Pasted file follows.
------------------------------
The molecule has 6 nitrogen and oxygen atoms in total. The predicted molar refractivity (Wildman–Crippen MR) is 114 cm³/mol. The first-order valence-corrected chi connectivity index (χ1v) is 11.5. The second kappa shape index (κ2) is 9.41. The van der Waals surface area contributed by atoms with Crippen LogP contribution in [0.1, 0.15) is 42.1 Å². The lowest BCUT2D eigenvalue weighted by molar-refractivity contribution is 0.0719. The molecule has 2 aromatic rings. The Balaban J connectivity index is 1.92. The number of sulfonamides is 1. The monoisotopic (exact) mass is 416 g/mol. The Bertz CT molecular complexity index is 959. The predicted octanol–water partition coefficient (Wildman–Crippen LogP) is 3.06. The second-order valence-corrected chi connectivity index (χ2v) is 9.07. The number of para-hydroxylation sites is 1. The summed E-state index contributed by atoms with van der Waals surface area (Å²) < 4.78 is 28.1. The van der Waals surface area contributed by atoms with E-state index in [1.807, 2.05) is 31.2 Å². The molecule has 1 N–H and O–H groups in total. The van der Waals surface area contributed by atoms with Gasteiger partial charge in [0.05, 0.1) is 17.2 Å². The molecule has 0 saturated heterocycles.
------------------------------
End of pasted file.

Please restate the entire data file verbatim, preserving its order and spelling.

The molecule has 6 nitrogen and oxygen atoms in total. The predicted molar refractivity (Wildman–Crippen MR) is 114 cm³/mol. The first-order valence-corrected chi connectivity index (χ1v) is 11.5. The second kappa shape index (κ2) is 9.41. The van der Waals surface area contributed by atoms with Crippen LogP contribution in [0.1, 0.15) is 42.1 Å². The lowest BCUT2D eigenvalue weighted by molar-refractivity contribution is 0.0719. The molecule has 2 aromatic rings. The Balaban J connectivity index is 1.92. The number of sulfonamides is 1. The monoisotopic (exact) mass is 416 g/mol. The Bertz CT molecular complexity index is 959. The predicted octanol–water partition coefficient (Wildman–Crippen LogP) is 3.06. The second-order valence-corrected chi connectivity index (χ2v) is 9.07. The number of para-hydroxylation sites is 1. The summed E-state index contributed by atoms with van der Waals surface area (Å²) < 4.78 is 28.1. The van der Waals surface area contributed by atoms with E-state index in [1.807, 2.05) is 31.2 Å². The molecule has 1 N–H and O–H groups in total. The van der Waals surface area contributed by atoms with Gasteiger partial charge in [0.05, 0.1) is 17.2 Å². The molecule has 0 saturated heterocycles.